Deb's Monthly Review
bullet January 2000 bullet

Festivals for Travelers, Sites of the Month, Special Feature, Quotes, Opinions, Rants, Praises.
Unless otherwise noted, opinions are solely that of the editor.

Special Quote
"Our Age of Anxiety is, in great
part, the result of trying to do
today's jobs with yesterday's tools."
--Marshall McLuhan
divider To parents, teachers, and other guardians of children:
The Review is a place where adults or kids should be able
to stop by and browse.
But, remember - I have no control over outside links.
For happiest results, please surf the Web with your kids!


The Artsy Site
Of The Month:

Movierama Upcoming Releases
Release dates of upcoming mainstream films.

Personal Home Page
Of The Month:

SarahB's Home Page
Genealogy, farm life, more.

Web Page Design Site
Of The Month:

GIF Animation Archive
Animations for personal pages.

Seasonal Site
Of The Month:

The Albert Schweitzer Page
This January marks the 125th anniversary
of his birth.

Just Fun Site
Of The Month:

Ross Mernyk's Swing Dance Steps
Swing music is back in a big way.

Downright Serious Site
Of The Month:

Yes, it's time again to listen to them all.
View their policies here.

Historical Site
Of The Month:

U.S. Early Radio History
Extensive material on radio's rich past.

January Events
festivals For January Travelers

January 14-23, 2000
Tip-Up Town USA 2000
Houghton Lake, Michigan.
Drag races, music by B.J. Thomas, music by Paul
Revere and the Raiders, snow and ice sculpting contest, horseshoes on the ice, Radar Run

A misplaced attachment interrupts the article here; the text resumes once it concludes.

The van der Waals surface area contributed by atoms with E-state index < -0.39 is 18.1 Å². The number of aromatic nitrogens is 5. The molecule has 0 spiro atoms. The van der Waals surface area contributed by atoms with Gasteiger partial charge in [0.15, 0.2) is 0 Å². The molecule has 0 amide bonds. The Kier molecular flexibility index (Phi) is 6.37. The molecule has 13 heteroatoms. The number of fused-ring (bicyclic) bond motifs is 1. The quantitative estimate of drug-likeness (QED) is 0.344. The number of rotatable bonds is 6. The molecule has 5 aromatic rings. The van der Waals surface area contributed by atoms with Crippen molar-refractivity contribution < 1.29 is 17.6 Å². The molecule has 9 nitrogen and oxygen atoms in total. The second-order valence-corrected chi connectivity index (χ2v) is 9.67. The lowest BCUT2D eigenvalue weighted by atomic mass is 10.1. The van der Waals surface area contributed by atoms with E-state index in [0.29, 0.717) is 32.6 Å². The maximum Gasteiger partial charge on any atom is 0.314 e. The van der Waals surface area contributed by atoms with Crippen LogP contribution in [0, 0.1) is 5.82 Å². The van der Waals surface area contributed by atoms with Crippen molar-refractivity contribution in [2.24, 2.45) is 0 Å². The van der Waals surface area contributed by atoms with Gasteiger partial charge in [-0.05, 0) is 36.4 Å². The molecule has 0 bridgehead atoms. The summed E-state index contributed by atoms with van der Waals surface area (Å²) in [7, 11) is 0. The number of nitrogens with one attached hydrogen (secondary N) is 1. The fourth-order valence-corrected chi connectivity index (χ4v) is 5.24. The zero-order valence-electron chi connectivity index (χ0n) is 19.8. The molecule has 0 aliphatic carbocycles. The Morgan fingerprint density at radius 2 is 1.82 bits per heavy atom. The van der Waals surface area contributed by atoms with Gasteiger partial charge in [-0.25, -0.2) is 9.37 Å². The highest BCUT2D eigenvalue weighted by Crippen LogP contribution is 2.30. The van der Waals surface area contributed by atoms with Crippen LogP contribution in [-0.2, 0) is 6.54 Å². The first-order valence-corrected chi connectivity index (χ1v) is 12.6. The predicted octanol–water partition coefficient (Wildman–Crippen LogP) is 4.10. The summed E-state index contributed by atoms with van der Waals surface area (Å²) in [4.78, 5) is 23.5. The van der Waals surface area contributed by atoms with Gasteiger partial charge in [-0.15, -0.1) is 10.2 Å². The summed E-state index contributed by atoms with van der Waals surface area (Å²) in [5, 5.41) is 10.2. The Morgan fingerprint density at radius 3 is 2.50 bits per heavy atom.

Challenge, softball on the ice, fishing contest, arts and crafts, fireworks, Sock Hop at
Knights of Columbus Hall, scavenger hunt, night parade.
Details: Call 800-248-5253 or 517-366-5644.

January 14-16, 2000
Old Town Jubilee Arts and Crafts Festival
Main Street Plaza, Yuma, Arizona.
Arts and crafts, food, entertainment.
More: Call 520-782-5712.

January 15-16, 2000
Bavarian Ice Fest
Rodeway Inn, Leavenworth, Washington.
Dog sled rides, sled pulling competition, snowshoe races, tug-a-war, colored
ice cube hunt for children, sleigh rides, fireworks.
For More: Call 509-548-7992.

January 15-16, 2000
Florida Keys Renaissance Fest
Sombrero Beach, Marathon, Florida.
10-6 each day.
Admission is charged.
Information: Call 305-743-4386.

January 15-30, 2000
London International Mime Festival
Pleasance Theatre and other venues, London, England.
Juggling, masks, circus mime work and clowning, puppets
dance and more.
For More: Call 44(0)20 7637 5661.

January 22-23, 2000
Yuma Lettuce Days
Main Street, Yuma, Arizona.
Arts and crafts, food, entertainment, lettuce information.
More information: Call 520-782-5712.

January 28-February 5, 2000
Hernando County Fair
County Fairgrounds, Hernando, Florida.
Old-fashioned county fair with livestock, rodeo
events, entertainment and exhibits.
Further details: Call 352-796-4552.

January 27-30, 2000
San Diego Bay Bird Festival
Various locations, San Diego, California.
Trips to look for birds, with a new trip of behind-the-scenes at the
San Diego Wild Animal Park.
More information: Call 877-763-5483.

January 28-February 5, 2000
Malone Winter Carnival
Malone in Franklin County, New York.
Torchlight parade, musical events, casino night.
Further Details: Call 518-483-3760.



Kill Your TV - But Not Just Yet
Part One

A few years ago we began to hear how "digital TV" would be much better than "analog TV". Then the internet explosion began, and while many of us have been staring at our computer monitors, the FCC and other organizations and companies have been quietly getting ready for the "next big thing". HDTV is about to change the way we see television.

By the 1940's, the National Television Standards Committee (NTSC) had developed standards (which were fully adopted by the Federal Communications Commission) regarding the transmission and reception of black and white broadcast television. When technological advances brought color capability, instead of developing a whole new set of standards, (which some network and company executives wanted) the standards for color TV were based on compatibility with existing black and white TV equipment and shows.